Natural Joint Arthritis Pain Relief

Arthritis put simply, is when your joints are affected by inflammation and is usually seen in adults over the age of 65 but can also occur in children, teens and younger adults.  There are more than 100 different types of arthritis, the two most common forms are Rheumatoid Arthritis and Osteoarthritis.

Arthritis can become painful, especially if you’ve had it for an extending period of time, and while there is no cure there are some natural ways to relieve some of the pain and movement restrictions.

  1. Weight Loss

    Arthritis is more common in people who are overweight. This is because the extra weight can cause more pressure on your joints, especially on feet, hips and knees. Reducing this extra weight could improve the pain, increase your mobility and reduce any future damage to your joints.

  2. Exercise

    Exercise will help you lose weight but it also has other benefits. Regular exercise and movement can help maintain joint flexibility. Swimming and water aerobics are ideal because the low impact exercises won’t add further pressure or stress to your joints. Be careful with weight-bearing exercises, such as running and walking as these can cause more damage to your joints.

    Turmeric can help ease the pain associated with Arthritis

  3. Include Turmeric to your diet

    Turmeric is spice often found in Indian dishes and this yellow spice has a plethora of benefits. Curcumin, found in turmeric, may help reduce the pain associated with arthritis as it contains anti-inflammatory properties. Research into Turmeric has seen a reduction in joint inflammation.

  4. Acupuncture

    Acupuncture is an ancient Chinese holistic healing system and is used to treat hundreds of conditions. Acupuncture is the practice of rerouting energies and restoring the natural balance within your body. Acupuncture has been used to help with the pain often associated with Arthritis. Find out more about the acupuncture.

  5. Hot & Cold Therapy

    Hot and cold therapy can have a massive effect on arthritis-related pain. Warm showers or baths can reduce stiffness in joints and using an electric blanket at night can help loosen up your joints. Cold therapy can be used for alleviating swelling and inflammations in joints. Simply use a bag of frozen vegetables wrapped in a towel and place it on the joints for quick pain relief.

  6. Massage

    Regular massaging of joints can help ease the stiffness and pain associated with arthritis, according to the Arthritis Foundation. Our Massage Therapists are experienced with treating arthritis sufferers and will work with you to best target the pain and ensure you’re comfortable.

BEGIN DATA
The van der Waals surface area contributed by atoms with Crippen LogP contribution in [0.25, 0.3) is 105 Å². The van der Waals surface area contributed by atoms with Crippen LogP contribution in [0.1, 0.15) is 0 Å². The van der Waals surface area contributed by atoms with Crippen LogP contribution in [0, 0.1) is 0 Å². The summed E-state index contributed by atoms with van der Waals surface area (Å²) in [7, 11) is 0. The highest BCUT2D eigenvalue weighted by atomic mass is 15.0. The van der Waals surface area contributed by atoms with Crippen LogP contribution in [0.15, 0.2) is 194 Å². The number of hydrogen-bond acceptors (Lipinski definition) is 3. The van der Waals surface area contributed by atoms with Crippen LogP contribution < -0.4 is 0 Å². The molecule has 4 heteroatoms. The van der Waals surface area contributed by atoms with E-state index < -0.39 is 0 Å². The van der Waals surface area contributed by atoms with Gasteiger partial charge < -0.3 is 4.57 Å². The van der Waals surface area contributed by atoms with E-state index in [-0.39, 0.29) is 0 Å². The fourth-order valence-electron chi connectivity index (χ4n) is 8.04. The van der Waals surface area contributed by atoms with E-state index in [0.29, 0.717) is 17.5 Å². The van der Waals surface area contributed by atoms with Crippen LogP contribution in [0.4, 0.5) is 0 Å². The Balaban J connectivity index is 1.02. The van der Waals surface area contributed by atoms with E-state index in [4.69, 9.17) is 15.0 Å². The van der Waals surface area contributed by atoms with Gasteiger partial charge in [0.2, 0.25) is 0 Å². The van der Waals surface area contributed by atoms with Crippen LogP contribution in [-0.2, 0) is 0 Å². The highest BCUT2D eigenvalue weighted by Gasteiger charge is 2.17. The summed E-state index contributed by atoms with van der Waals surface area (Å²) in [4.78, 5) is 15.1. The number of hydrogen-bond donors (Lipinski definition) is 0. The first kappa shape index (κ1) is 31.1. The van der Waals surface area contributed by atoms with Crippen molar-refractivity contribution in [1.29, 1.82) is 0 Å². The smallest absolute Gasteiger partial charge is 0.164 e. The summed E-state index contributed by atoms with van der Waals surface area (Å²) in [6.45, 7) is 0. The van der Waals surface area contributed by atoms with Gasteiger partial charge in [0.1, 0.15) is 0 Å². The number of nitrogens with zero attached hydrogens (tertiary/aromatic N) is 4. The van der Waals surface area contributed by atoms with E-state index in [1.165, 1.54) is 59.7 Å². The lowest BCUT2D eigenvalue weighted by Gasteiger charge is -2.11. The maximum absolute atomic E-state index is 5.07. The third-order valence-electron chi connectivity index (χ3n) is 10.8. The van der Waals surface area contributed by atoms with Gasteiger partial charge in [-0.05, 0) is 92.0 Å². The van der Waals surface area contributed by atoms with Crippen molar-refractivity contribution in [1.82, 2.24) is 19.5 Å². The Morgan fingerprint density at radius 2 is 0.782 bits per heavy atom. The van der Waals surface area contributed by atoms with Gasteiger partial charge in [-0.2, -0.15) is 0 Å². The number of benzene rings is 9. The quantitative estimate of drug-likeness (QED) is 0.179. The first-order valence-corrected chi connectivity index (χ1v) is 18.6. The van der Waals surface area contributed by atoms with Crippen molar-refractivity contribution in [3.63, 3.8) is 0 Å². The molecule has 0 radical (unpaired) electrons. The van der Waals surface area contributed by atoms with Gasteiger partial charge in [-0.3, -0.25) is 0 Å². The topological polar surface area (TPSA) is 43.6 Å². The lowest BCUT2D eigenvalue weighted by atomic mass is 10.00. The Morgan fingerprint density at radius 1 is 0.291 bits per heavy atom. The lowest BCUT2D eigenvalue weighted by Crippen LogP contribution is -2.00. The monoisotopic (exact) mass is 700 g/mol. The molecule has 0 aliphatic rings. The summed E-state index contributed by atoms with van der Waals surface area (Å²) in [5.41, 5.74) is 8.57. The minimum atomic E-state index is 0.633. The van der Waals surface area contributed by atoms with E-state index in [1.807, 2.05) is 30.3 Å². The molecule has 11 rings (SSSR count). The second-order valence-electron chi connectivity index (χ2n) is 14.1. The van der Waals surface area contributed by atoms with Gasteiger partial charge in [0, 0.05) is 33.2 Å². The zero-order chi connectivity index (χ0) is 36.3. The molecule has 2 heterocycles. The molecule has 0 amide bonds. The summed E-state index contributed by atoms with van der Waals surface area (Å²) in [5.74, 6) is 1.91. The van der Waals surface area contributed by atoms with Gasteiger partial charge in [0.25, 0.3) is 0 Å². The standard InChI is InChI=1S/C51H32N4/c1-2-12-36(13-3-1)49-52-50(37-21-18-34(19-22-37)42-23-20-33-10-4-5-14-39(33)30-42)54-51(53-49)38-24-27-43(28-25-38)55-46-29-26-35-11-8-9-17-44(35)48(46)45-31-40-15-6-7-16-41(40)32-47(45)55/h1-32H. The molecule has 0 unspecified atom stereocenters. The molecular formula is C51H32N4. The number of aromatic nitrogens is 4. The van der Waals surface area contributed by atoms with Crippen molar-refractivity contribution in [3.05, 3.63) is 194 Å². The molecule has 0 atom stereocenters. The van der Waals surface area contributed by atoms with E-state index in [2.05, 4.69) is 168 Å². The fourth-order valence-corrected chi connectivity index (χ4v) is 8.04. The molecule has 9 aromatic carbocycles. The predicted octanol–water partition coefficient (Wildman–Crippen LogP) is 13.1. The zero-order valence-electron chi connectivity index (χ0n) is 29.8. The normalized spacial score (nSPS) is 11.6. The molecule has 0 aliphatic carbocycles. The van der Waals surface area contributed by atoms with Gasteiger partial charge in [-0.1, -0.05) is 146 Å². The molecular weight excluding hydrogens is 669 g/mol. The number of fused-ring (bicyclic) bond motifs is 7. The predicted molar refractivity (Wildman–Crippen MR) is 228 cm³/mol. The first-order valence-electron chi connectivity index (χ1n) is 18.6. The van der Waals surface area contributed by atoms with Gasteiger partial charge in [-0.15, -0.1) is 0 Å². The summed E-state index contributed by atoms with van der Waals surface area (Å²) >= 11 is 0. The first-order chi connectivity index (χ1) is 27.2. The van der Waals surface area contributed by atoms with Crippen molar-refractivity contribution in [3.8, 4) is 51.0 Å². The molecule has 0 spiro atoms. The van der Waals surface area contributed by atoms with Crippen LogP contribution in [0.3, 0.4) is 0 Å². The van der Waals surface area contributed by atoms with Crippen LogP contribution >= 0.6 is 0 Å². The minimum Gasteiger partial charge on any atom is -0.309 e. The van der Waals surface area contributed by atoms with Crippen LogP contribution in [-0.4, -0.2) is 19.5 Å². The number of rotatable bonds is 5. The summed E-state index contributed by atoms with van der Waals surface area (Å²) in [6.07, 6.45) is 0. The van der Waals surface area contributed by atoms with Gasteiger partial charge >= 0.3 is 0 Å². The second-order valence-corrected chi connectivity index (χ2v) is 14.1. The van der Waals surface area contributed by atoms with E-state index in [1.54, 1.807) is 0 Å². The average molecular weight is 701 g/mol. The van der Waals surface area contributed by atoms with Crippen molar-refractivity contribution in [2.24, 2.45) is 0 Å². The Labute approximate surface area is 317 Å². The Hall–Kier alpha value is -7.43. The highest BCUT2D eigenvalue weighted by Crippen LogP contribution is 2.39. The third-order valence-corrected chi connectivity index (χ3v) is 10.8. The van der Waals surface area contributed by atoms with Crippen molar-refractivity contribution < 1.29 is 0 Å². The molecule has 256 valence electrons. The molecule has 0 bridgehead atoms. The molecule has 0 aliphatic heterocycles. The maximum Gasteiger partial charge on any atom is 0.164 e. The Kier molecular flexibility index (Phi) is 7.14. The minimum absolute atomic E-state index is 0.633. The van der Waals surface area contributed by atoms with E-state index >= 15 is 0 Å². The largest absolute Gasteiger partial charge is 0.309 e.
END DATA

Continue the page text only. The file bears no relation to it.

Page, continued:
7. Treating Osteoarthritis with Osteopathy

    Osteoarthritis (OA) or commonly referred to as ‘Wear and Tear’ is a long-term condition that can affect the majority of the joints in your body. OA mostly affects the joints that experience a lot of impact through weight-bearing such as the knees, hips, toes and low back; however, it can also be present in the fingers, elbows and your spine etc.

    When people suffer from Osteoarthritis one regular co-existing feature is muscular tightness around the affected joint. Your Osteopath can help to release the areas of tight muscles using massage and stretching techniques which can then reduce some of the symptoms that you are experiencing.Osteopathy can help with Arthritis

    Your Osteopath may also use traction and articulatory based techniques which are designed to improve the movement of the joints, but they also help to improve blood flow and lymphatic drainage of the affected area. This can then allow the joint to mobilise more efficiently and reduce some of the swelling that is causing your pain.

    The stereotypical assessment by an osteopath involves not only assessing the area of discomfort, but they will also look around the problem area to find out why this section of your body may have been subject to extra stresses and strains. This allows them to pick up on any issues with your movement patterns, posture and other joints/muscles that may be leading to the excessive impact and provide you with treatment, advice and exercise to improve upon their findings, and in turn, create a longer term preventative approach to your pain.

    Osteoarthritis is a degenerative condition that does require self-help to reduce the impact that it has on your life, however, an Osteopath may be able to give you the tools so that you know how to manage your pain and prevent it from worsening.

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Author of this page

Ami Sevi

Ami Sevi - Head of Osteopathy

Ami qualified as an osteopath with honours in 1988 from the British School of Osteopathy London. He subsequently worked and studied with some of the leading osteopaths worldwide.

The Institute of Osteopathy British Institute of Osteopathy General Osteopathic Council British Acupuncture Council Accredited Voluntary Register